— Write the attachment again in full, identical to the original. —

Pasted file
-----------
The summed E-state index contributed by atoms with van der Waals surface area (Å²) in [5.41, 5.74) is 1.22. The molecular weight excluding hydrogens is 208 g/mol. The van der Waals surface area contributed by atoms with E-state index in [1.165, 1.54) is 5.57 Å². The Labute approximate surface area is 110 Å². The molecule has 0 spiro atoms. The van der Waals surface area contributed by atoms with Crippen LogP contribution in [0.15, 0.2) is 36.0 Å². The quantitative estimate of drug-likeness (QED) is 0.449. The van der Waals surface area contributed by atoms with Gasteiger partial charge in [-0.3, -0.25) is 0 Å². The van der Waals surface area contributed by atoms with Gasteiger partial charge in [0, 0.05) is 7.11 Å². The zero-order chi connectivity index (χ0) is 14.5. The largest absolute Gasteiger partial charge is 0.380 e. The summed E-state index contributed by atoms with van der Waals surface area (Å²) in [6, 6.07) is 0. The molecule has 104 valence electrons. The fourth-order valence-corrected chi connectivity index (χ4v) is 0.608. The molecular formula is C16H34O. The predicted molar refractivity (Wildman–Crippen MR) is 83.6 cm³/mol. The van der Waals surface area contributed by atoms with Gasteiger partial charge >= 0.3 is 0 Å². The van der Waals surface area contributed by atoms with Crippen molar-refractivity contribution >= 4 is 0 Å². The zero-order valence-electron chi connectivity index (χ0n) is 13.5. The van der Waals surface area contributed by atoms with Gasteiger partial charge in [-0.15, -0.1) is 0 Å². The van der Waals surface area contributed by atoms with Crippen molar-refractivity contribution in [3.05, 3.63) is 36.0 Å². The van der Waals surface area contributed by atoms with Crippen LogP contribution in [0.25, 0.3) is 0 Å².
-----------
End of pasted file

The summed E-state index contributed by atoms with van der Waals surface area (Å²) in [5.41, 5.74) is 1.22. The molecular weight excluding hydrogens is 208 g/mol. The van der Waals surface area contributed by atoms with E-state index in [1.165, 1.54) is 5.57 Å². The Labute approximate surface area is 110 Å². The molecule has 0 spiro atoms. The van der Waals surface area contributed by atoms with Crippen LogP contribution in [0.15, 0.2) is 36.0 Å². The quantitative estimate of drug-likeness (QED) is 0.449. The van der Waals surface area contributed by atoms with Gasteiger partial charge in [-0.3, -0.25) is 0 Å². The van der Waals surface area contributed by atoms with Gasteiger partial charge in [0, 0.05) is 7.11 Å². The zero-order chi connectivity index (χ0) is 14.5. The largest absolute Gasteiger partial charge is 0.380 e. The summed E-state index contributed by atoms with van der Waals surface area (Å²) in [6, 6.07) is 0. The molecule has 104 valence electrons. The fourth-order valence-corrected chi connectivity index (χ4v) is 0.608. The molecular formula is C16H34O. The predicted molar refractivity (Wildman–Crippen MR) is 83.6 cm³/mol. The van der Waals surface area contributed by atoms with Gasteiger partial charge >= 0.3 is 0 Å². The van der Waals surface area contributed by atoms with Crippen molar-refractivity contribution >= 4 is 0 Å². The zero-order valence-electron chi connectivity index (χ0n) is 13.5. The van der Waals surface area contributed by atoms with Gasteiger partial charge in [-0.15, -0.1) is 0 Å². The van der Waals surface area contributed by atoms with Crippen molar-refractivity contribution in [3.05, 3.63) is 36.0 Å². The van der Waals surface area contributed by atoms with Crippen LogP contribution in [0.25, 0.3) is 0 Å².